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China Imposing Greater Sanctions Against Trade Secret Infringement

Sat, 06 Jun 2020
Categories: Insights


China amended the PRC Anti-Unfair Competition Law (中华人民共和国反不正当竞争法) for the second time in Apr. 2019 to enforce stricter punishment for trade secret infringement.

The PRC Anti-Unfair Competition Law (“AUCL”) was enacted in 1993 and amended twice respectively in 2017 and in 2019.

In the 2019 AUCL, relevant provisions are added to regulate trade secret infringement in a more targeted way and impose stricter sanctions on it.

1. In the 2019 AUCL, the acquisition of trade secrets through cyber invasion by technological means is added as one of the illegal means to obtain trade secrets, which, however, before 2019 AUCL, only included theft, bribery, fraud, coercion, etc. (Article 9)

2. The 2019 AUCL makes it one of the illegal means to obtain trade secrets for one to abet, procure or aid the trade secret holder to provide the trade secret in violation of its confidential obligations. As a result, those who abet, procure or aid the trade secret infringement can be the infringer for trade secrets; by contrast, before the amendment, only the trade secret holder could be the infringer before the 2019 AUCL. (Article 9)

3. The compensation ceilings for the trade secret infringement is increased. If it is difficult to determine the actual losses of the trade secret owners, the court can determine the damages payable by the infringer based on a reasonable multiple of the gains acquired by the infringer arising from the infringement, i.e. 1- 5 times, which was 1-3 times before; if such gains acquired by the infringer are also difficult to determine, the damages can be determined at the discretion of the court within the upper limit of CNY 5 million, which was CNY 3 million before. (Article 17)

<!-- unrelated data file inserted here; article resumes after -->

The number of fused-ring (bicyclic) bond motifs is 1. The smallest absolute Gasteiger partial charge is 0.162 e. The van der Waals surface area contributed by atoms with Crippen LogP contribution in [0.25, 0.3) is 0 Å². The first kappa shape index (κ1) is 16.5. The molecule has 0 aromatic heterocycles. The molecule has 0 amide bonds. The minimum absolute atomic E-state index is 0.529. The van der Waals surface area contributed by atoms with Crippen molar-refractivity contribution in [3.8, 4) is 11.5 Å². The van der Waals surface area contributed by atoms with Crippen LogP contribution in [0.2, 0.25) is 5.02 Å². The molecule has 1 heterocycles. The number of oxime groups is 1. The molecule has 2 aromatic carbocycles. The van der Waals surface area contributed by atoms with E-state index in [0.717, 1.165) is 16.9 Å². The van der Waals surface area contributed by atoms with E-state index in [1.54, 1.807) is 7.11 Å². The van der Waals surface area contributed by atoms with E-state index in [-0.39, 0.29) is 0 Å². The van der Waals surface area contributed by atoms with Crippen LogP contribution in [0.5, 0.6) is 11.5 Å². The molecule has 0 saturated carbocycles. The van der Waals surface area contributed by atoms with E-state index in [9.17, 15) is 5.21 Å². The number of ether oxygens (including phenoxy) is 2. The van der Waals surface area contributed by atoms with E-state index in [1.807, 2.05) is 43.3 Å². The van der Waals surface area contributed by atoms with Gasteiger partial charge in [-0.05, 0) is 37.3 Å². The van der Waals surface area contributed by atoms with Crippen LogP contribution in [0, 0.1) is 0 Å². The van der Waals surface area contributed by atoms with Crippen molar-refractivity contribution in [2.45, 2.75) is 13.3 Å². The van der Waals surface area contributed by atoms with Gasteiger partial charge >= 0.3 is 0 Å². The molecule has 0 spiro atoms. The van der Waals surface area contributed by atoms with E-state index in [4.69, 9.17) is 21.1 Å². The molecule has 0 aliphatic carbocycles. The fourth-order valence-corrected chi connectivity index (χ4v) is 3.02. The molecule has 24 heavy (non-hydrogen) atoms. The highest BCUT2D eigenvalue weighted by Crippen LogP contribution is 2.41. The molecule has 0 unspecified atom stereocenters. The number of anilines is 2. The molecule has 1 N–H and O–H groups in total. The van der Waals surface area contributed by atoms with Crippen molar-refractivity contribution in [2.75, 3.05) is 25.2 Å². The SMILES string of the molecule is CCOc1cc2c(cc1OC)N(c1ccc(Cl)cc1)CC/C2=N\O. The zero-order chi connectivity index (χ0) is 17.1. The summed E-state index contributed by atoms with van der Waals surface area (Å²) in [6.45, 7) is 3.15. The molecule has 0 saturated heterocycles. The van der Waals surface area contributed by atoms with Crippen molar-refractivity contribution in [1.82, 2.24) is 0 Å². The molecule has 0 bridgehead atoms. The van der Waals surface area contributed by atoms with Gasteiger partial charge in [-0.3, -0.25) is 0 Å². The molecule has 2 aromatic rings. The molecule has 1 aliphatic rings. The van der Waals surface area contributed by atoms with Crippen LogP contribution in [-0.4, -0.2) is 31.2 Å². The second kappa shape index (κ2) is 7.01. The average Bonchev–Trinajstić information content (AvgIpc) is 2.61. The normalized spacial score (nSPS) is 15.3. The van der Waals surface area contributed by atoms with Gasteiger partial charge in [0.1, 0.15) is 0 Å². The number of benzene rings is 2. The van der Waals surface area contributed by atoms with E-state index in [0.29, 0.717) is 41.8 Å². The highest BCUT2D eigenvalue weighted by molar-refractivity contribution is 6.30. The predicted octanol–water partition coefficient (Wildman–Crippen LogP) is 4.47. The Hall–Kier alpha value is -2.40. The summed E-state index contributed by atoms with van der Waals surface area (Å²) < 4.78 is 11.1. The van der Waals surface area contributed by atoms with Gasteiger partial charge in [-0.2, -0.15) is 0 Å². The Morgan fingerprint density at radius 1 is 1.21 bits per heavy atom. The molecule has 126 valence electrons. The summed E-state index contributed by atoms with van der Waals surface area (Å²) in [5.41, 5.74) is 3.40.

4. The upper limit of the fines for trade secret infringement is increased. The government may confiscate the income acquired by the infringer arising from the trade secret infringement and impose a fine of less than CNY 5 million. However, before the 2019 AUCL, the upper limit of the fines was CNY 3 million, the income acquired by the infringer did not need to be confiscated by the government. (Article 21)

5. The alleged infringer has the burden of proving its non-infringement. If the right holder files a lawsuit against the alleged infringer for infringing its trade secret in the court, the right holder only needs to prove that it has taken all measures to keep the trade secret confidential, and the alleged infringer has acquired, used or disclosed its trade secret. However, the infringer shall prove that the alleged trade secret does not constitute a trade secret protected by the PRC Anti-Unfair Competition Law. (Article 32)

Photo by zhang kaiyv ( on Unsplash

Contributors: China Laws Portal Team

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